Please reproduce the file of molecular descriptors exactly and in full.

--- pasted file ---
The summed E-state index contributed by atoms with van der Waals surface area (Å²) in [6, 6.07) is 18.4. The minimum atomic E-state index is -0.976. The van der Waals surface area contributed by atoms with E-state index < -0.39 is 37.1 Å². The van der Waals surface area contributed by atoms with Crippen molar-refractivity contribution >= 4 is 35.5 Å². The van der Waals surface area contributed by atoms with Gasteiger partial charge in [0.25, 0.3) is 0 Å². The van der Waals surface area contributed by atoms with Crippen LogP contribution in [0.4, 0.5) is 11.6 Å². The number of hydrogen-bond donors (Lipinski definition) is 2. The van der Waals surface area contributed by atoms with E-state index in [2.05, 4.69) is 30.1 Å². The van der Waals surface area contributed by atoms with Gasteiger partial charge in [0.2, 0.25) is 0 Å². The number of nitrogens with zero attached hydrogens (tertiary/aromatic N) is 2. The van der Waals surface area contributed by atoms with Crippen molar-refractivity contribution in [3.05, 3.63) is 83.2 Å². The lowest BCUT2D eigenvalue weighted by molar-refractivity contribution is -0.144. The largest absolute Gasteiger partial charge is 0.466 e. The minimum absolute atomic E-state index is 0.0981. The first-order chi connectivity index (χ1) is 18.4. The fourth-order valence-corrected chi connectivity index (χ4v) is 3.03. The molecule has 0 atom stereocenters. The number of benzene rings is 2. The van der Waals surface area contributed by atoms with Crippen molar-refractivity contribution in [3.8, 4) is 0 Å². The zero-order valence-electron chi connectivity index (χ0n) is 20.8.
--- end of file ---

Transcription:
The summed E-state index contributed by atoms with van der Waals surface area (Å²) in [6, 6.07) is 18.4. The minimum atomic E-state index is -0.976. The van der Waals surface area contributed by atoms with E-state index < -0.39 is 37.1 Å². The van der Waals surface area contributed by atoms with Crippen molar-refractivity contribution >= 4 is 35.5 Å². The van der Waals surface area contributed by atoms with Gasteiger partial charge in [0.25, 0.3) is 0 Å². The van der Waals surface area contributed by atoms with Crippen LogP contribution in [0.4, 0.5) is 11.6 Å². The number of hydrogen-bond donors (Lipinski definition) is 2. The van der Waals surface area contributed by atoms with E-state index in [2.05, 4.69) is 30.1 Å². The van der Waals surface area contributed by atoms with Gasteiger partial charge in [0.2, 0.25) is 0 Å². The number of nitrogens with zero attached hydrogens (tertiary/aromatic N) is 2. The van der Waals surface area contributed by atoms with Crippen molar-refractivity contribution in [3.05, 3.63) is 83.2 Å². The lowest BCUT2D eigenvalue weighted by molar-refractivity contribution is -0.144. The largest absolute Gasteiger partial charge is 0.466 e. The minimum absolute atomic E-state index is 0.0981. The first-order chi connectivity index (χ1) is 18.4. The fourth-order valence-corrected chi connectivity index (χ4v) is 3.03. The molecule has 0 atom stereocenters. The number of benzene rings is 2. The van der Waals surface area contributed by atoms with Crippen molar-refractivity contribution in [3.8, 4) is 0 Å². The zero-order valence-electron chi connectivity index (χ0n) is 20.8.